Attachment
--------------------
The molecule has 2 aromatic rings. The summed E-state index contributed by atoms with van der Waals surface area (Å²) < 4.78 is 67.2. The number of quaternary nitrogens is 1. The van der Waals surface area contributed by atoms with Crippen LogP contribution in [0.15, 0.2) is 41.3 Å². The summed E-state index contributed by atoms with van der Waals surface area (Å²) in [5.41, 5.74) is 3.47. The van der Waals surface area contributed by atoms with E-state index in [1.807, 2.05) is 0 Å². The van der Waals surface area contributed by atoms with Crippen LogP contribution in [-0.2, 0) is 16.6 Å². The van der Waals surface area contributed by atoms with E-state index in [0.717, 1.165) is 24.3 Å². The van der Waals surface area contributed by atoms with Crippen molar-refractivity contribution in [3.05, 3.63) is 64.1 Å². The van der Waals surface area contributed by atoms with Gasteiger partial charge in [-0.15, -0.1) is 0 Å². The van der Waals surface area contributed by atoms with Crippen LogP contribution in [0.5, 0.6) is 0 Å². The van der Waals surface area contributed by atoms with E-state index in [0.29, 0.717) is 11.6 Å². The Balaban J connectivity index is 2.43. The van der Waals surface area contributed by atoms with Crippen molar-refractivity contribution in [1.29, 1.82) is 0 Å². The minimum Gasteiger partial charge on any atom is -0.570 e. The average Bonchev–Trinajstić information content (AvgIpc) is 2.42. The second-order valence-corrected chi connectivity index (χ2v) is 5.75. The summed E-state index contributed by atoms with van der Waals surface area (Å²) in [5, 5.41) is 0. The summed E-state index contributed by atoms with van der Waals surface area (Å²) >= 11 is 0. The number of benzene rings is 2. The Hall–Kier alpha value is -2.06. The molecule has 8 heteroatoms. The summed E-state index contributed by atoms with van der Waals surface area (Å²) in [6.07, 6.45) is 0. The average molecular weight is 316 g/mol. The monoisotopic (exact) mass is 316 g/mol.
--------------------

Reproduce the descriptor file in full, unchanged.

The molecule has 2 aromatic rings. The summed E-state index contributed by atoms with van der Waals surface area (Å²) < 4.78 is 67.2. The number of quaternary nitrogens is 1. The van der Waals surface area contributed by atoms with Crippen LogP contribution in [0.15, 0.2) is 41.3 Å². The summed E-state index contributed by atoms with van der Waals surface area (Å²) in [5.41, 5.74) is 3.47. The van der Waals surface area contributed by atoms with E-state index in [1.807, 2.05) is 0 Å². The van der Waals surface area contributed by atoms with Crippen LogP contribution in [-0.2, 0) is 16.6 Å². The van der Waals surface area contributed by atoms with E-state index in [0.717, 1.165) is 24.3 Å². The van der Waals surface area contributed by atoms with Crippen molar-refractivity contribution in [3.05, 3.63) is 64.1 Å². The van der Waals surface area contributed by atoms with Gasteiger partial charge in [-0.15, -0.1) is 0 Å². The van der Waals surface area contributed by atoms with Crippen LogP contribution in [0.5, 0.6) is 0 Å². The van der Waals surface area contributed by atoms with E-state index in [0.29, 0.717) is 11.6 Å². The Balaban J connectivity index is 2.43. The van der Waals surface area contributed by atoms with Crippen molar-refractivity contribution in [1.29, 1.82) is 0 Å². The minimum Gasteiger partial charge on any atom is -0.570 e. The average Bonchev–Trinajstić information content (AvgIpc) is 2.42. The second-order valence-corrected chi connectivity index (χ2v) is 5.75. The summed E-state index contributed by atoms with van der Waals surface area (Å²) in [5, 5.41) is 0. The summed E-state index contributed by atoms with van der Waals surface area (Å²) >= 11 is 0. The number of benzene rings is 2. The Hall–Kier alpha value is -2.06. The molecule has 8 heteroatoms. The summed E-state index contributed by atoms with van der Waals surface area (Å²) in [6.07, 6.45) is 0. The average molecular weight is 316 g/mol. The monoisotopic (exact) mass is 316 g/mol.